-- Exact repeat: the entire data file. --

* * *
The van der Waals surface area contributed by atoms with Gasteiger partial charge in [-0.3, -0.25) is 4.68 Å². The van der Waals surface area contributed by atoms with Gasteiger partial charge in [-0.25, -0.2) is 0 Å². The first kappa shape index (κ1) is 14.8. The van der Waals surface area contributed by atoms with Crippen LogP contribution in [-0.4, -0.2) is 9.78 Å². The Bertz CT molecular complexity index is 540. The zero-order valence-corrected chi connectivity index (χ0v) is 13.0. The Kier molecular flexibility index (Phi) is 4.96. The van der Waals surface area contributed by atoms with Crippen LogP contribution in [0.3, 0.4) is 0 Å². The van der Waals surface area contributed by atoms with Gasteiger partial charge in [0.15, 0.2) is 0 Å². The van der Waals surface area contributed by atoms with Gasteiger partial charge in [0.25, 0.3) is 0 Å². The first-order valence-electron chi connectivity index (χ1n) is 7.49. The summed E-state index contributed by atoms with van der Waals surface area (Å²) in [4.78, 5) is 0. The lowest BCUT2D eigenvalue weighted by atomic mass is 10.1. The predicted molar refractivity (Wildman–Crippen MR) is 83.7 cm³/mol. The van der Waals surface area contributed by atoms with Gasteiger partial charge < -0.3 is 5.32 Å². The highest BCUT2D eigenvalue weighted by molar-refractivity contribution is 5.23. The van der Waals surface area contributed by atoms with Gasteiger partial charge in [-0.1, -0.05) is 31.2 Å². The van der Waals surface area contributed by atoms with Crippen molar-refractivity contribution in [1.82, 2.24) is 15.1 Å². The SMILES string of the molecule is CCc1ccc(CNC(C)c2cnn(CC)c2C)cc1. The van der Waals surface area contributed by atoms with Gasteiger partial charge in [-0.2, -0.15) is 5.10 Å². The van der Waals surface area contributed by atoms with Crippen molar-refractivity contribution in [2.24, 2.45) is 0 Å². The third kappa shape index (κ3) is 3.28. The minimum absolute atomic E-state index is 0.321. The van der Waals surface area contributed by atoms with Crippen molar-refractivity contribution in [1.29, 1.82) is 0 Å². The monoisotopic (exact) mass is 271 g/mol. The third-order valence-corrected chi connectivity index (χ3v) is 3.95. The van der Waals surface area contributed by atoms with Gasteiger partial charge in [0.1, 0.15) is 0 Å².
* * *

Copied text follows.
The van der Waals surface area contributed by atoms with Gasteiger partial charge in [-0.3, -0.25) is 4.68 Å². The van der Waals surface area contributed by atoms with Gasteiger partial charge in [-0.25, -0.2) is 0 Å². The first kappa shape index (κ1) is 14.8. The van der Waals surface area contributed by atoms with Crippen LogP contribution in [-0.4, -0.2) is 9.78 Å². The Bertz CT molecular complexity index is 540. The zero-order valence-corrected chi connectivity index (χ0v) is 13.0. The Kier molecular flexibility index (Phi) is 4.96. The van der Waals surface area contributed by atoms with Crippen LogP contribution in [0.3, 0.4) is 0 Å². The van der Waals surface area contributed by atoms with Gasteiger partial charge in [0.15, 0.2) is 0 Å². The van der Waals surface area contributed by atoms with Gasteiger partial charge in [0.25, 0.3) is 0 Å². The first-order valence-electron chi connectivity index (χ1n) is 7.49. The summed E-state index contributed by atoms with van der Waals surface area (Å²) in [4.78, 5) is 0. The lowest BCUT2D eigenvalue weighted by atomic mass is 10.1. The predicted molar refractivity (Wildman–Crippen MR) is 83.7 cm³/mol. The van der Waals surface area contributed by atoms with Gasteiger partial charge < -0.3 is 5.32 Å². The highest BCUT2D eigenvalue weighted by molar-refractivity contribution is 5.23. The van der Waals surface area contributed by atoms with Gasteiger partial charge in [-0.1, -0.05) is 31.2 Å². The van der Waals surface area contributed by atoms with Crippen molar-refractivity contribution in [1.82, 2.24) is 15.1 Å². The SMILES string of the molecule is CCc1ccc(CNC(C)c2cnn(CC)c2C)cc1. The van der Waals surface area contributed by atoms with Gasteiger partial charge in [-0.2, -0.15) is 5.10 Å². The van der Waals surface area contributed by atoms with Crippen molar-refractivity contribution in [2.24, 2.45) is 0 Å². The third kappa shape index (κ3) is 3.28. The minimum absolute atomic E-state index is 0.321. The van der Waals surface area contributed by atoms with Crippen molar-refractivity contribution in [1.29, 1.82) is 0 Å². The monoisotopic (exact) mass is 271 g/mol. The third-order valence-corrected chi connectivity index (χ3v) is 3.95. The van der Waals surface area contributed by atoms with Gasteiger partial charge in [0.1, 0.15) is 0 Å².